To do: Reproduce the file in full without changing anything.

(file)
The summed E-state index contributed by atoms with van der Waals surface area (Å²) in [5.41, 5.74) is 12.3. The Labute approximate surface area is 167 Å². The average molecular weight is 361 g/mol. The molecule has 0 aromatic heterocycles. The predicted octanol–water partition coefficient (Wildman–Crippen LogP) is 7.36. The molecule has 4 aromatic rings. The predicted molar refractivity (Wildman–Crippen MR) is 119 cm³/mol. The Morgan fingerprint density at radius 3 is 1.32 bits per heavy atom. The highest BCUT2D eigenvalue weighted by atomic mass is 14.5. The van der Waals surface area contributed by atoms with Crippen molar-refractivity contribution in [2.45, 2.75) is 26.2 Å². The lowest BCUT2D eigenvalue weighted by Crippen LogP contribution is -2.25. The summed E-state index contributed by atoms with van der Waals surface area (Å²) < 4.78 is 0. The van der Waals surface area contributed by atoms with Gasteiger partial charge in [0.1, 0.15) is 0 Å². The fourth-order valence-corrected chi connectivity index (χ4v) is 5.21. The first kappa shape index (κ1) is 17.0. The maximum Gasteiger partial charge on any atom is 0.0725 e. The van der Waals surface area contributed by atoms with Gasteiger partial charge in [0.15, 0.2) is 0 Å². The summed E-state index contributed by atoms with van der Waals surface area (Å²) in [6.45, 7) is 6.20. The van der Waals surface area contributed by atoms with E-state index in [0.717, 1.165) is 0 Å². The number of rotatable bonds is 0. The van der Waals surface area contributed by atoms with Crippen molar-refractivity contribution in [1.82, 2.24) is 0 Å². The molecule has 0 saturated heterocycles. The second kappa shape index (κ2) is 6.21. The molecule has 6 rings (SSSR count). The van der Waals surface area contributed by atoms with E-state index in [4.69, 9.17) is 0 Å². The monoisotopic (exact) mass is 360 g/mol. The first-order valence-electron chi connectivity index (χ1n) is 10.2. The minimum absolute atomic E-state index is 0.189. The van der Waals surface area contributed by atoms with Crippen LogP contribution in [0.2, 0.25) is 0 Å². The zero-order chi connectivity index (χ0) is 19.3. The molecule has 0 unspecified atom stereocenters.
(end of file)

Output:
The summed E-state index contributed by atoms with van der Waals surface area (Å²) in [5.41, 5.74) is 12.3. The Labute approximate surface area is 167 Å². The average molecular weight is 361 g/mol. The molecule has 0 aromatic heterocycles. The predicted octanol–water partition coefficient (Wildman–Crippen LogP) is 7.36. The molecule has 4 aromatic rings. The predicted molar refractivity (Wildman–Crippen MR) is 119 cm³/mol. The Morgan fingerprint density at radius 3 is 1.32 bits per heavy atom. The highest BCUT2D eigenvalue weighted by atomic mass is 14.5. The van der Waals surface area contributed by atoms with Crippen molar-refractivity contribution in [2.45, 2.75) is 26.2 Å². The lowest BCUT2D eigenvalue weighted by Crippen LogP contribution is -2.25. The summed E-state index contributed by atoms with van der Waals surface area (Å²) < 4.78 is 0. The van der Waals surface area contributed by atoms with Gasteiger partial charge in [0.1, 0.15) is 0 Å². The fourth-order valence-corrected chi connectivity index (χ4v) is 5.21. The first kappa shape index (κ1) is 17.0. The maximum Gasteiger partial charge on any atom is 0.0725 e. The van der Waals surface area contributed by atoms with Gasteiger partial charge in [0.15, 0.2) is 0 Å². The summed E-state index contributed by atoms with van der Waals surface area (Å²) in [6.45, 7) is 6.20. The van der Waals surface area contributed by atoms with E-state index in [0.717, 1.165) is 0 Å². The number of rotatable bonds is 0. The van der Waals surface area contributed by atoms with Crippen molar-refractivity contribution in [1.82, 2.24) is 0 Å². The molecule has 0 saturated heterocycles. The second kappa shape index (κ2) is 6.21. The molecule has 6 rings (SSSR count). The van der Waals surface area contributed by atoms with E-state index in [4.69, 9.17) is 0 Å². The monoisotopic (exact) mass is 360 g/mol. The first-order valence-electron chi connectivity index (χ1n) is 10.2. The minimum absolute atomic E-state index is 0.189. The van der Waals surface area contributed by atoms with Crippen LogP contribution in [0.2, 0.25) is 0 Å². The zero-order chi connectivity index (χ0) is 19.3. The molecule has 0 unspecified atom stereocenters.